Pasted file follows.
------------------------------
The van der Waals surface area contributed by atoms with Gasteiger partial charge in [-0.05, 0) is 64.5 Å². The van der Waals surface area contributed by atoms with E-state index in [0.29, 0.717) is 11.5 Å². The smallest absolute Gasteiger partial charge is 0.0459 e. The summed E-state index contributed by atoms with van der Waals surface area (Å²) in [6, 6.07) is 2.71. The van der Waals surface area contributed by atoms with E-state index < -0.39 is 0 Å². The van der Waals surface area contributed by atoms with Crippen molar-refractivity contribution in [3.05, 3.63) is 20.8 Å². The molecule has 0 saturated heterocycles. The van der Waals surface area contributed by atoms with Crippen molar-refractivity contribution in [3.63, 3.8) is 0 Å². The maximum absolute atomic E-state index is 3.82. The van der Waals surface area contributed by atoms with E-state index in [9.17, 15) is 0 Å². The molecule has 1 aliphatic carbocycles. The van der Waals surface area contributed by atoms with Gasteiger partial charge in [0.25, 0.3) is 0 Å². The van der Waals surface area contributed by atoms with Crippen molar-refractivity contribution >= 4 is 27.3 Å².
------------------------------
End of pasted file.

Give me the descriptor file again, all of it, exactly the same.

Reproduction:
The van der Waals surface area contributed by atoms with Gasteiger partial charge in [-0.05, 0) is 64.5 Å². The van der Waals surface area contributed by atoms with E-state index in [0.29, 0.717) is 11.5 Å². The smallest absolute Gasteiger partial charge is 0.0459 e. The summed E-state index contributed by atoms with van der Waals surface area (Å²) in [6, 6.07) is 2.71. The van der Waals surface area contributed by atoms with E-state index < -0.39 is 0 Å². The van der Waals surface area contributed by atoms with Crippen molar-refractivity contribution in [3.05, 3.63) is 20.8 Å². The molecule has 0 saturated heterocycles. The van der Waals surface area contributed by atoms with Crippen molar-refractivity contribution in [3.63, 3.8) is 0 Å². The maximum absolute atomic E-state index is 3.82. The van der Waals surface area contributed by atoms with E-state index in [9.17, 15) is 0 Å². The molecule has 1 aliphatic carbocycles. The van der Waals surface area contributed by atoms with Gasteiger partial charge in [0.25, 0.3) is 0 Å². The van der Waals surface area contributed by atoms with Crippen molar-refractivity contribution >= 4 is 27.3 Å².